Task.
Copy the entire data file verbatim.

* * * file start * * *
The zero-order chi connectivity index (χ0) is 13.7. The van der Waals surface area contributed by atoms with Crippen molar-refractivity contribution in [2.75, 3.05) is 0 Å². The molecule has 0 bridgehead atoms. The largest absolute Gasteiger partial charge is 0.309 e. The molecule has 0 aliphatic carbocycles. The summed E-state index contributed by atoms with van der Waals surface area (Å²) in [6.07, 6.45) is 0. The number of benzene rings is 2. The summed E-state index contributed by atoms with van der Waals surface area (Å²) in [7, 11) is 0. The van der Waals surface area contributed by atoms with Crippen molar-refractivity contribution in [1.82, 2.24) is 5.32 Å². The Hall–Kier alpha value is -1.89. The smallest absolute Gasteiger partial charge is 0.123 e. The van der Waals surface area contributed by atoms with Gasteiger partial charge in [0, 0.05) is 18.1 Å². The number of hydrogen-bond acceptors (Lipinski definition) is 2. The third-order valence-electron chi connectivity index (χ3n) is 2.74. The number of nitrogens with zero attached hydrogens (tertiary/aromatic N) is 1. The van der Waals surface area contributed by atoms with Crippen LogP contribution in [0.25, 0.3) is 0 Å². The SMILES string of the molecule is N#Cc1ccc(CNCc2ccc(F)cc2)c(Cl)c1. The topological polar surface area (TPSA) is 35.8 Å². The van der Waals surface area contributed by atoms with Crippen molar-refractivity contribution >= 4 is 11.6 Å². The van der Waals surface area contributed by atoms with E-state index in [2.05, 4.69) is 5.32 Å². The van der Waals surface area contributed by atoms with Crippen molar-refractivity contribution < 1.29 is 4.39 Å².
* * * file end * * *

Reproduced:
The zero-order chi connectivity index (χ0) is 13.7. The van der Waals surface area contributed by atoms with Crippen molar-refractivity contribution in [2.75, 3.05) is 0 Å². The molecule has 0 bridgehead atoms. The largest absolute Gasteiger partial charge is 0.309 e. The molecule has 0 aliphatic carbocycles. The summed E-state index contributed by atoms with van der Waals surface area (Å²) in [6.07, 6.45) is 0. The number of benzene rings is 2. The summed E-state index contributed by atoms with van der Waals surface area (Å²) in [7, 11) is 0. The van der Waals surface area contributed by atoms with Crippen molar-refractivity contribution in [1.82, 2.24) is 5.32 Å². The Hall–Kier alpha value is -1.89. The smallest absolute Gasteiger partial charge is 0.123 e. The van der Waals surface area contributed by atoms with Gasteiger partial charge in [0, 0.05) is 18.1 Å². The number of hydrogen-bond acceptors (Lipinski definition) is 2. The third-order valence-electron chi connectivity index (χ3n) is 2.74. The number of nitrogens with zero attached hydrogens (tertiary/aromatic N) is 1. The van der Waals surface area contributed by atoms with Crippen LogP contribution in [0.25, 0.3) is 0 Å². The SMILES string of the molecule is N#Cc1ccc(CNCc2ccc(F)cc2)c(Cl)c1. The topological polar surface area (TPSA) is 35.8 Å². The van der Waals surface area contributed by atoms with Crippen molar-refractivity contribution >= 4 is 11.6 Å². The van der Waals surface area contributed by atoms with E-state index in [2.05, 4.69) is 5.32 Å². The van der Waals surface area contributed by atoms with Crippen molar-refractivity contribution < 1.29 is 4.39 Å².